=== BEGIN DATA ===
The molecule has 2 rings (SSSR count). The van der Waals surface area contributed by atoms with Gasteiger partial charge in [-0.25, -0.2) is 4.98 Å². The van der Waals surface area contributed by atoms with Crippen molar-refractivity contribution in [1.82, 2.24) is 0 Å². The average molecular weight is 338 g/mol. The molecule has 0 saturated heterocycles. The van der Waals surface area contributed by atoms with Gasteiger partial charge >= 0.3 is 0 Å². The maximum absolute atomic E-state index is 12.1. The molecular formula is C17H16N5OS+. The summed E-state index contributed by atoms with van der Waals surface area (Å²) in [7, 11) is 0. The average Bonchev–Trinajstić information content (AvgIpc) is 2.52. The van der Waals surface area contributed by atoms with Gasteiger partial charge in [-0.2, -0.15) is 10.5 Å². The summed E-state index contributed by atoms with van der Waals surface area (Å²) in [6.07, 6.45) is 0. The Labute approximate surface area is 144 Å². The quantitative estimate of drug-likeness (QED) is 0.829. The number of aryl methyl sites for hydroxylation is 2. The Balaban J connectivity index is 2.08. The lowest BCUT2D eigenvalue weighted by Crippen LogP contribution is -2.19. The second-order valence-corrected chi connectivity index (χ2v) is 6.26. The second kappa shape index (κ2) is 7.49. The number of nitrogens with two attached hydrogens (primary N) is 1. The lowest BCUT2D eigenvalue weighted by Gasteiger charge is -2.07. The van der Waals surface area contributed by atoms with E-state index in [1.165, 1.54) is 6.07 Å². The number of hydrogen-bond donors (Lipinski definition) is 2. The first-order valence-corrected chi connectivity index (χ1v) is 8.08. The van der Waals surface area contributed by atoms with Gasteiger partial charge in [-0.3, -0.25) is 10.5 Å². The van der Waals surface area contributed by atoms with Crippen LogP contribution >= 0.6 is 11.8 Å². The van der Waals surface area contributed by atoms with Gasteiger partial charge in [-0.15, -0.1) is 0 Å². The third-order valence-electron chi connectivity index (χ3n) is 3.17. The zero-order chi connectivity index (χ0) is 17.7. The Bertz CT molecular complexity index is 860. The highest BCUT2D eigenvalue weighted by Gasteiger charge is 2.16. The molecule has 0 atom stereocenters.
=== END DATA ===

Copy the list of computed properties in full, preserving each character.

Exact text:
The molecule has 2 rings (SSSR count). The van der Waals surface area contributed by atoms with Gasteiger partial charge in [-0.25, -0.2) is 4.98 Å². The van der Waals surface area contributed by atoms with Crippen molar-refractivity contribution in [1.82, 2.24) is 0 Å². The average molecular weight is 338 g/mol. The molecule has 0 saturated heterocycles. The van der Waals surface area contributed by atoms with Gasteiger partial charge >= 0.3 is 0 Å². The maximum absolute atomic E-state index is 12.1. The molecular formula is C17H16N5OS+. The summed E-state index contributed by atoms with van der Waals surface area (Å²) in [7, 11) is 0. The average Bonchev–Trinajstić information content (AvgIpc) is 2.52. The van der Waals surface area contributed by atoms with Gasteiger partial charge in [-0.2, -0.15) is 10.5 Å². The summed E-state index contributed by atoms with van der Waals surface area (Å²) in [6.07, 6.45) is 0. The Labute approximate surface area is 144 Å². The quantitative estimate of drug-likeness (QED) is 0.829. The number of aryl methyl sites for hydroxylation is 2. The Balaban J connectivity index is 2.08. The lowest BCUT2D eigenvalue weighted by Crippen LogP contribution is -2.19. The second-order valence-corrected chi connectivity index (χ2v) is 6.26. The second kappa shape index (κ2) is 7.49. The number of nitrogens with two attached hydrogens (primary N) is 1. The lowest BCUT2D eigenvalue weighted by Gasteiger charge is -2.07. The van der Waals surface area contributed by atoms with E-state index in [1.165, 1.54) is 6.07 Å². The number of hydrogen-bond donors (Lipinski definition) is 2. The first-order valence-corrected chi connectivity index (χ1v) is 8.08. The van der Waals surface area contributed by atoms with Gasteiger partial charge in [-0.3, -0.25) is 10.5 Å². The van der Waals surface area contributed by atoms with Crippen LogP contribution >= 0.6 is 11.8 Å². The van der Waals surface area contributed by atoms with Gasteiger partial charge in [-0.15, -0.1) is 0 Å². The third-order valence-electron chi connectivity index (χ3n) is 3.17. The zero-order chi connectivity index (χ0) is 17.7. The Bertz CT molecular complexity index is 860. The highest BCUT2D eigenvalue weighted by Gasteiger charge is 2.16. The molecule has 0 atom stereocenters.